Heart Attack | Acute Myocardial Infarction
The MaineHealth network of regional hospital systems works in partnership with emergency medical responders to deliver fast treatment for heart attack care. Our goal is to achieve the best possible outcomes, no matter where the patient enters our system of care.
What is a heart attack?
A heart attack (acute myocardial infarction or AMI) is a medical emergency that happens when blood flow is blocked to the heart. When the heart is unable to get oxygen from the blood, there is a high risk for heart tissue damage or death. Getting help quickly can be a lifesaver. Learn the heart attack signs. If you or someone you know is experiencing these symptoms, even if you are not sure, call 911 immediately.
Heart Attack Care/AMI Perfuse Program
A STEMI (segment elevation myocardial infarction) is a type of heart attack in which a coronary artery is blocked by a blood clot that obstructs blood flow to the heart. When a STEMI strikes, the faster the artery can be opened (reperfused), the sooner blood flow can be restored, reducing the chance of damage to the heart muscle or death.
The Maine Medical Center (MMC) AMI Perfuse program is a regional system for STEMI heart attack care that involves 14 Maine hospitals and emergency medical responders in the communities they serve. When someone calls 911 with heart attack symptoms, paramedics with advanced training in heart attack care are dispatched and begin treatment and testing in the ambulance. They may perform an electrocardiogram (ECG) to measure the heart’s electrical activity, and send the results to the MMC emergency department. If the patient is actually having a heart attack, the MMC response team is ready to perform angioplasty as soon as the patient arrives at the hospital.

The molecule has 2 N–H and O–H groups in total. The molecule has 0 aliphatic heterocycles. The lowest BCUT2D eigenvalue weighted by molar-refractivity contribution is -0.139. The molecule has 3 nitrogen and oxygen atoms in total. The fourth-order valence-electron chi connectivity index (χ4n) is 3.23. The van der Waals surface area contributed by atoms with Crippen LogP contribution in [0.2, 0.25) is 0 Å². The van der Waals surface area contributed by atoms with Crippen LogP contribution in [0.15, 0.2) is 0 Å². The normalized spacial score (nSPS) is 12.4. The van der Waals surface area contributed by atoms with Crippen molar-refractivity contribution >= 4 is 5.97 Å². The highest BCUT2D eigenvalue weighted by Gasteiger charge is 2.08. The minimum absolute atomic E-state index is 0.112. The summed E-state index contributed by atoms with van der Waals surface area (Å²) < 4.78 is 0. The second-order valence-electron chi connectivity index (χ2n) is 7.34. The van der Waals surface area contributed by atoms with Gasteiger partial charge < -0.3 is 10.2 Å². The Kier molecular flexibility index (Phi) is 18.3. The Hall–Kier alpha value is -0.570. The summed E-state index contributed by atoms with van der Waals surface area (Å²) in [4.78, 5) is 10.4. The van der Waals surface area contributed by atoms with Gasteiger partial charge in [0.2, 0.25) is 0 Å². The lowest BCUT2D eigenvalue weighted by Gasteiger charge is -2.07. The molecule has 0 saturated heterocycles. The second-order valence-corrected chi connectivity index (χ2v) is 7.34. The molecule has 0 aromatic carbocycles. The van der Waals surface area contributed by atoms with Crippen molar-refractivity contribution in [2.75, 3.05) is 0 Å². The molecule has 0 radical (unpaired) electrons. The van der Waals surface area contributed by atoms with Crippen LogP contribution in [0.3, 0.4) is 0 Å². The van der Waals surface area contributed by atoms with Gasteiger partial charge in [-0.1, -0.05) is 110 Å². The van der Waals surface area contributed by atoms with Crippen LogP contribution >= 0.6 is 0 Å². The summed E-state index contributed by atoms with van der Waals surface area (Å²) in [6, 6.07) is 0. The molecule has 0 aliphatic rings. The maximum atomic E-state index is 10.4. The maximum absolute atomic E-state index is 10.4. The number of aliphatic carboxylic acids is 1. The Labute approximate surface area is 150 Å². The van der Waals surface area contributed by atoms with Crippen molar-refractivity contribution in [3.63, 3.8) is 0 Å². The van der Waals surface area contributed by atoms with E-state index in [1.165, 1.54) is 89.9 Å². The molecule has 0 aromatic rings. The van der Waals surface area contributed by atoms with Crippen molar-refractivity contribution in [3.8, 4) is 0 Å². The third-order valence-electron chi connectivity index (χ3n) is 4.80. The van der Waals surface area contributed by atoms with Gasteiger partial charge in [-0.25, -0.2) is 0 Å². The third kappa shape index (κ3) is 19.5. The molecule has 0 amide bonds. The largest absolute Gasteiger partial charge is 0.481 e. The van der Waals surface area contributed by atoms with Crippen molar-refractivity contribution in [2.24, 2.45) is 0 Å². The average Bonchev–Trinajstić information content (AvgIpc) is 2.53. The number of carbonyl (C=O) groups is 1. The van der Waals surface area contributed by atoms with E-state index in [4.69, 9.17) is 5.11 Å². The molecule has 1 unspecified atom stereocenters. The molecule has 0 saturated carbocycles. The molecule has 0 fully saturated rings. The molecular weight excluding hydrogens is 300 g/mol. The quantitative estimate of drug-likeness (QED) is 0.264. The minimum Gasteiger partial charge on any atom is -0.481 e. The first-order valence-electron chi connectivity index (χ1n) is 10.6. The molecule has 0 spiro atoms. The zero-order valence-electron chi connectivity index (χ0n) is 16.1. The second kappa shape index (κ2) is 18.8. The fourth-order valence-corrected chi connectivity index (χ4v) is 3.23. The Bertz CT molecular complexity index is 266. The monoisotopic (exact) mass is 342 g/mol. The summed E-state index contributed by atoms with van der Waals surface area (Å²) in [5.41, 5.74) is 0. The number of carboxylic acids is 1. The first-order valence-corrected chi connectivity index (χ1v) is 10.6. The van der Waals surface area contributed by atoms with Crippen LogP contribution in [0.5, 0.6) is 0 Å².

The national goal is for at least 75% of patients to receive balloon angioplasty within 90 minutes or less after arriving at the hospital door. At MMC, 94% of patients receive this lifesaving treatment within 90 minutes or less. This fast, coordinated, heart attack response system is truly saving lives.
Mark is a lobsterman who spends the winter months clearing snow. But one day, his shoveling was interrupted by chest pain. That's when he learned about a coordinated system of care that is dramatically reducing the number of Mainers dying of heart attacks.
Heart Attack Symptoms May Start Slowly
Symptoms may start slowly with discomfort. Because people are not sure about what’s happening, they may wait too long to get help. Other heart attack symptoms include:
- Chest discomfort (pressure, squeezing, fullness) that goes away and comes back
- Pain or discomfort in the arms, back, neck, jaw or stomach
- Losing your breath
- Feeling sick to your stomach
- Feeling dizzy
- Cold sweat
Are you at higher risk for a heart attack?
Some people are at a higher risk of having a heart attack. These heart attack risk factors include:
- Previous heart attack or angina
- High blood pressure
- High cholesterol
- Not being physically active
- Early menopause
- Being overweight
- Family history of heart disease, including father or brother diagnosed before age 55, or mother or sister diagnosed before age 65.
Lowering your heart attack risk
Lifestyle changes can make a difference and lower your risk for heart attack. Lifestyle changes can include quitting tobacco, getting regular exercise and eating healthy fods.